Natural meditation (Shikantaza) is what’s already here, although attention may be drawn to the complexities and drama of the mental and emotional bodies. It’s also how the mind naturally is when it’s less identified.

Yoga helps us connect more consciously with the body and movement, and allows us to experience ourselves as the body-mind whole. The whole is already here, although it’s not always noticed. And an experience of it can be cultivated through various movement practices.

Prayer is a giving of ourselves to God, an offering of our human self to Spirit. Again, it’s already that way, and this helps us notice it. It’s also how we naturally live when mind is less identified.

Loving kindness is again what’s here when mind is less identified. There is a natural and simple love and kindness for whatever is here in myself, others and the world. It’s what I am and life is.

Gratitude is similar. It’s what’s naturally here when mind is less identified. This may be a gratitude for what it’s easy to find gratitude for (friends, family, health, shelter, good food), and also for life itself as it shows up, with warts and calamities and all.

Inquiry is an examination of our thoughts and how it relates to emotions, sensations and our lives. Again, when mind is less identified it is naturally curious and attentive of these dynamics.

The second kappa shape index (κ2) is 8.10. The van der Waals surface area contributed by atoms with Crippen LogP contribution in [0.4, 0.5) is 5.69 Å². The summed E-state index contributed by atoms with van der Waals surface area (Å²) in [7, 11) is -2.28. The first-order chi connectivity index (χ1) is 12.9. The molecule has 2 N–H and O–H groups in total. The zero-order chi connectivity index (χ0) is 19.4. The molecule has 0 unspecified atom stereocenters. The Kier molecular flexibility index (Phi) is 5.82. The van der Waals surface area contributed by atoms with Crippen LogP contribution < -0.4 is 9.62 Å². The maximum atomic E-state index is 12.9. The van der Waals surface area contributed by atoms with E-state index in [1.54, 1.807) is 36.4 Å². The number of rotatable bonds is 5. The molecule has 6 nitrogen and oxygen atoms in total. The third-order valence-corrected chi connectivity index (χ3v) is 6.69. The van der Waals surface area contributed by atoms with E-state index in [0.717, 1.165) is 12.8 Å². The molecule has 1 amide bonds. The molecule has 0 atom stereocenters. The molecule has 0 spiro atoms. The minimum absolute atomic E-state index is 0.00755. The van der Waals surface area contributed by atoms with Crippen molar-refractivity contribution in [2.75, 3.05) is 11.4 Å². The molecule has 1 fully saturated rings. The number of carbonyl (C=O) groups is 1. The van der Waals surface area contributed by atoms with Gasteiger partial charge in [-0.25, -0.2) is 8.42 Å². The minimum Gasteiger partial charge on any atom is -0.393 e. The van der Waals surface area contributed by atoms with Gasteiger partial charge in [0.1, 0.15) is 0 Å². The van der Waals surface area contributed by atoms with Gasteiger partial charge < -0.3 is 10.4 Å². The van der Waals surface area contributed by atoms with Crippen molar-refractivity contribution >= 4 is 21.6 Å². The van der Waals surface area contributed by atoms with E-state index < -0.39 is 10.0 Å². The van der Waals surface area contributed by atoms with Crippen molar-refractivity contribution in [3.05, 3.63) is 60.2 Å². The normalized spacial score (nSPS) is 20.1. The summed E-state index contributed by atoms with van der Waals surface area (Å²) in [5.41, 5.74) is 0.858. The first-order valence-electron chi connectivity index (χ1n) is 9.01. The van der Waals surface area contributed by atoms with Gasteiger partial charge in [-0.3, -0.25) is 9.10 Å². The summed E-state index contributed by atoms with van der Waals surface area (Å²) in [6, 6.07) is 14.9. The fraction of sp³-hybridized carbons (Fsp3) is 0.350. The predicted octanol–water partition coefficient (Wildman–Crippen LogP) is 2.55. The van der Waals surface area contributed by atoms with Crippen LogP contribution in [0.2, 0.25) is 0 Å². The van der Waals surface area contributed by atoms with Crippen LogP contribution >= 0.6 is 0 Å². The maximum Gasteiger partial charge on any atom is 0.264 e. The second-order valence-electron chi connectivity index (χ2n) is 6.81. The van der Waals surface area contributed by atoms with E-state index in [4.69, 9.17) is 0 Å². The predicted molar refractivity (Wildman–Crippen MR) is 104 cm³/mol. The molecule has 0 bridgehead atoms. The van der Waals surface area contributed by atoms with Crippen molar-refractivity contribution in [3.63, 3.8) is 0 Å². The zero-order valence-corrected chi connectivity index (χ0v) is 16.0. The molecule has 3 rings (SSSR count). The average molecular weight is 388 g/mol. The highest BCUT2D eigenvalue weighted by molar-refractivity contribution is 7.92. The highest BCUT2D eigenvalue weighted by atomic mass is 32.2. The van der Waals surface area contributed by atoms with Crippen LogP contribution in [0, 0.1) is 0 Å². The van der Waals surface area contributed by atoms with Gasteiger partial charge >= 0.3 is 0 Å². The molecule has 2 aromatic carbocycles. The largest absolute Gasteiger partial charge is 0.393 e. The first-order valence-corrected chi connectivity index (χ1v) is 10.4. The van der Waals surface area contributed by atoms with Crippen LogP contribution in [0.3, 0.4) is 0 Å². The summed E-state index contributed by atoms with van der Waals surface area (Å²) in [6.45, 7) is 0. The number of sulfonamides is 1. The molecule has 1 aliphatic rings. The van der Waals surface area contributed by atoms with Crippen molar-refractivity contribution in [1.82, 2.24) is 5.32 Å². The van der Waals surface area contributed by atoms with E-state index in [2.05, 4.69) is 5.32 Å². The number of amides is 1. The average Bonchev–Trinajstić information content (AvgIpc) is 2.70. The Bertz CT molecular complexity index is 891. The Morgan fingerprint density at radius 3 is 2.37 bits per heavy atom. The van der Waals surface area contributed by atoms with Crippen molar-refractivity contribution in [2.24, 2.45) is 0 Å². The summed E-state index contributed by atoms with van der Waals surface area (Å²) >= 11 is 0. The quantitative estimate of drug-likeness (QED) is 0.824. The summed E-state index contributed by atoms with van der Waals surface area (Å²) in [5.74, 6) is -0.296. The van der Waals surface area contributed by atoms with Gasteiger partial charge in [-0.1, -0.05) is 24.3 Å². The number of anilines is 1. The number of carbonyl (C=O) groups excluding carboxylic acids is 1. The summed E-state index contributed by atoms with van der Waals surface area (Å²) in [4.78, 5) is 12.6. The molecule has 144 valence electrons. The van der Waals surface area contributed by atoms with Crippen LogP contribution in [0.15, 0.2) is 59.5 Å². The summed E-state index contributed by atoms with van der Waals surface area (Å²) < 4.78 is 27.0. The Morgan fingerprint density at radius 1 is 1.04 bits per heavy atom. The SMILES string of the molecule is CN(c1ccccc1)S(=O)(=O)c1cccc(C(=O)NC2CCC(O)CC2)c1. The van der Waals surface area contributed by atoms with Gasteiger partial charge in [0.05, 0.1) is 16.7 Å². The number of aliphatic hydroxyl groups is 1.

Shaking is what any mammal does to relieve stress and tension. It allows the body and mind to restore itself to a more healthy state.

With all of these, it can feel a bit artificial at first. We learn a form and a method, apply it, and it can feel clumsy. It also brings up what’s in us that prevents us from living it in a natural and simple form, it brings us face to face with identifications, wounds, fears, shoulds and more. And over time, as these soften, are held in love, and are seen through, the natural way of living this is gradually revealed. Form gives way to a very natural and simple way of living. These practices is a bridge from a temporary over-emphasizing of the mental body, with accompanying identifications, to a more simple and less identified way of being and living. Read More